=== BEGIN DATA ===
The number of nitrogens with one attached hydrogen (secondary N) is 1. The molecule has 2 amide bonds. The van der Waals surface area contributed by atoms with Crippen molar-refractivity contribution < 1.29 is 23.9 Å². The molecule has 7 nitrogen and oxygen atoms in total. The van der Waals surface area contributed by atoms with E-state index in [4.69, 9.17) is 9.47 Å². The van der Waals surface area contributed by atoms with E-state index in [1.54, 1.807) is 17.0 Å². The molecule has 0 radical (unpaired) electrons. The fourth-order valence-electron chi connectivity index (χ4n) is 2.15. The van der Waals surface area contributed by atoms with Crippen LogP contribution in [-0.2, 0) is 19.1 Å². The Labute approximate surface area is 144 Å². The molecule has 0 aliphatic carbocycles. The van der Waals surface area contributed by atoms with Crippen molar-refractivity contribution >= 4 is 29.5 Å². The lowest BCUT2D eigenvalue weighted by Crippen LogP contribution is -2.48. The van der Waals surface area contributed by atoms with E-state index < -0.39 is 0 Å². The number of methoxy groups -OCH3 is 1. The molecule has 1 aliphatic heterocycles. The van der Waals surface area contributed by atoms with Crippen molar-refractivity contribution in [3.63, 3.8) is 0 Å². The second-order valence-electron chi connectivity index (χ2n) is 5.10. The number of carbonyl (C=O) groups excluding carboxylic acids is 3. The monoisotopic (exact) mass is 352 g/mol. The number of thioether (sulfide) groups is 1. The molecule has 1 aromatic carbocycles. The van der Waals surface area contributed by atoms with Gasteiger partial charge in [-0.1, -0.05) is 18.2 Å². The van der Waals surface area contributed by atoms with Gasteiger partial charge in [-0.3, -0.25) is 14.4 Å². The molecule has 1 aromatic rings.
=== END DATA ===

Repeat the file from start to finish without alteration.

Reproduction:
The number of nitrogens with one attached hydrogen (secondary N) is 1. The molecule has 2 amide bonds. The van der Waals surface area contributed by atoms with Crippen molar-refractivity contribution < 1.29 is 23.9 Å². The molecule has 7 nitrogen and oxygen atoms in total. The van der Waals surface area contributed by atoms with E-state index in [4.69, 9.17) is 9.47 Å². The van der Waals surface area contributed by atoms with E-state index in [1.54, 1.807) is 17.0 Å². The molecule has 0 radical (unpaired) electrons. The fourth-order valence-electron chi connectivity index (χ4n) is 2.15. The van der Waals surface area contributed by atoms with Crippen LogP contribution in [-0.2, 0) is 19.1 Å². The Labute approximate surface area is 144 Å². The molecule has 0 aliphatic carbocycles. The van der Waals surface area contributed by atoms with Crippen molar-refractivity contribution >= 4 is 29.5 Å². The lowest BCUT2D eigenvalue weighted by Crippen LogP contribution is -2.48. The van der Waals surface area contributed by atoms with E-state index < -0.39 is 0 Å². The number of methoxy groups -OCH3 is 1. The molecule has 1 aliphatic heterocycles. The van der Waals surface area contributed by atoms with Crippen molar-refractivity contribution in [3.63, 3.8) is 0 Å². The second-order valence-electron chi connectivity index (χ2n) is 5.10. The number of carbonyl (C=O) groups excluding carboxylic acids is 3. The monoisotopic (exact) mass is 352 g/mol. The number of thioether (sulfide) groups is 1. The molecule has 1 aromatic carbocycles. The van der Waals surface area contributed by atoms with Gasteiger partial charge in [-0.1, -0.05) is 18.2 Å². The van der Waals surface area contributed by atoms with Gasteiger partial charge in [-0.3, -0.25) is 14.4 Å². The molecule has 1 aromatic rings.